Dan Bailey was born at Tucson Medical Center, as were his two younger brothers. It was the early 1950s, when anything east of Wilmot was a dirt road.
He came to TMC for the usual childhood emergencies: the occasional asthma attack, a dog bite. But he had no way to know then how often his life would intersect with his neighborhood hospital – both in joy and in sorrow.
After graduation, he served in the Navy – he jokes the draft was the only lottery he ever won. When he was discharged, he came to TMC to work in the respiratory therapy department. Back then, in the early 70s, patients were still being treated in some of the surrounding courtyard buildings. Because they didn’t have piped-in oxygen, he would roll the heavy oxygen cylinders from place to place – loving every minute of it, from the interaction with the patients to the challenge of helping when called upon in an emergency to help with CPR.
During the Christmas holidays, he would go to the TMC holiday parties of then-CEO Don Shropshire, who lived in the on-campus home that had belonged to the hospital’s founder, Anna Erickson.
But Bailey’s stint in healthcare was soon to end, after a program called Troops to Teachers lured him into the classroom and launched a lifelong career in education. Aside from teaching, he would serve as a football and high school track coach and as the principal of Catalina High School magnet in Tucson Unified School District – and all while welcoming four children into the world at TMC.
During those years at Catalina, he worked closely with TMC in workforce development, sending about 10 Catalina students a year to begin careers as nurses. He still sees them from time to time.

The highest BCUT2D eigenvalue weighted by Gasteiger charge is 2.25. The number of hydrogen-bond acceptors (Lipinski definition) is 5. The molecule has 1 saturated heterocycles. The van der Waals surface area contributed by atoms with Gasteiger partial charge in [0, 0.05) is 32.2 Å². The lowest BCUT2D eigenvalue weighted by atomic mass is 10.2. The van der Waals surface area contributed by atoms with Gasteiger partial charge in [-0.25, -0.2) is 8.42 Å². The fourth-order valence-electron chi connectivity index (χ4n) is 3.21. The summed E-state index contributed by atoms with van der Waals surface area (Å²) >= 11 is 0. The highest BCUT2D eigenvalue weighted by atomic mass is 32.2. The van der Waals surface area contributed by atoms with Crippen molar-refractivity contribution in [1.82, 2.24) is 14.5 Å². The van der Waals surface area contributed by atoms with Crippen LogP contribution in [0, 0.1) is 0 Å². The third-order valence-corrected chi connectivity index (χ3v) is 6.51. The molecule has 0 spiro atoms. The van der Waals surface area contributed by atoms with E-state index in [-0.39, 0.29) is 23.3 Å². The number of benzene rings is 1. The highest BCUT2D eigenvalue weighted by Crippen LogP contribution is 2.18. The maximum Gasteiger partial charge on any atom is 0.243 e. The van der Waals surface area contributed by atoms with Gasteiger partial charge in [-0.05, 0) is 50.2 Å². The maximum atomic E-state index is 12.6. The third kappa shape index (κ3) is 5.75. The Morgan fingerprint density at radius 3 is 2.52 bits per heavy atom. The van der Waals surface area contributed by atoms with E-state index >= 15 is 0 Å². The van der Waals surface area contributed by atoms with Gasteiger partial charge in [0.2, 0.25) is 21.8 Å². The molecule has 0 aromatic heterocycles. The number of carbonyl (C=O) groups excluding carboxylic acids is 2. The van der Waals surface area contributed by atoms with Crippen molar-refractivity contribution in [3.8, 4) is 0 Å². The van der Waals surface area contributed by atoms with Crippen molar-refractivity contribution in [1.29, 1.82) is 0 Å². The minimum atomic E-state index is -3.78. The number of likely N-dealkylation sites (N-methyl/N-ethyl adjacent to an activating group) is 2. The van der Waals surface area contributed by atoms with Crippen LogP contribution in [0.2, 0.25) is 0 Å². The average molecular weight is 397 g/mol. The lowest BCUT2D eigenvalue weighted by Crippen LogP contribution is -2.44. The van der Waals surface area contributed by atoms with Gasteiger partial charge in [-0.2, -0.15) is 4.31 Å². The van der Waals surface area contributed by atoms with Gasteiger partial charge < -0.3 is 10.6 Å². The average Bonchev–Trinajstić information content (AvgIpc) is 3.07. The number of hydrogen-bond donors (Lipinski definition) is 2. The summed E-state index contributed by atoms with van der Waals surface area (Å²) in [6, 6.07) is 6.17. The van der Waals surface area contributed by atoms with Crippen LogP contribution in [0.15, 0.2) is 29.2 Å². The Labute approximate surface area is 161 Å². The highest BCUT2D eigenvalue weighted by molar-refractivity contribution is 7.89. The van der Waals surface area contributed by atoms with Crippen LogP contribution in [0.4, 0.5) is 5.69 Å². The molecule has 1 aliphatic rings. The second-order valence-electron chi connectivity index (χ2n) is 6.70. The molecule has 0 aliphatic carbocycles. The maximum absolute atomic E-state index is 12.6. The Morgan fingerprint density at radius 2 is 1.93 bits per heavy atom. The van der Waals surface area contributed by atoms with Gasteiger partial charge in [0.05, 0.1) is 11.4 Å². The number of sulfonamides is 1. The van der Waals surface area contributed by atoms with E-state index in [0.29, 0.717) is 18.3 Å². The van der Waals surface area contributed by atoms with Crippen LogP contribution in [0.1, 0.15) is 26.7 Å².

He closed out his education career as superintendent of the Pomerene School District near Benson for six years.
TMC was also part of the most difficult experience in his life. It was February 2010, on the day that his wife was having her second knee replacement surgery at TMC. His 32-year-old daughter was killed in a car crash that morning on her way to Willcox. While his wife recovered physically, nurses and volunteers made sure the family had meals and a recliner for Dan that folded into a bed, as well as a private place to plan services for their daughter.
When Bailey retired three years ago, he knew he wanted to come back and volunteer, hoping for an active role that would include interaction with patients. He joined TMC’s Patient Assistance Team, which checks in with newly admitted patients to visit with them and share information about the hospital and heath care.
Bailey now serves as the president of TMC’s Auxiliary, which is comprised of nearly 500 volunteers working in more than 40 areas of the hospital, as well as providing financial support to the hospital, raising more than $300,000 last year.
In his two year term, he is hoping to support the Auxiliary’s goals of self-governance, while transitioning decision-making to committees and supporting their goals of establishing standardized work processes.
“TMC has been there for my family throughout the years,” Bailey said. “Volunteering has been rewarding to be able to serve others, but also to support the hospital’s efforts to improve care for the community.”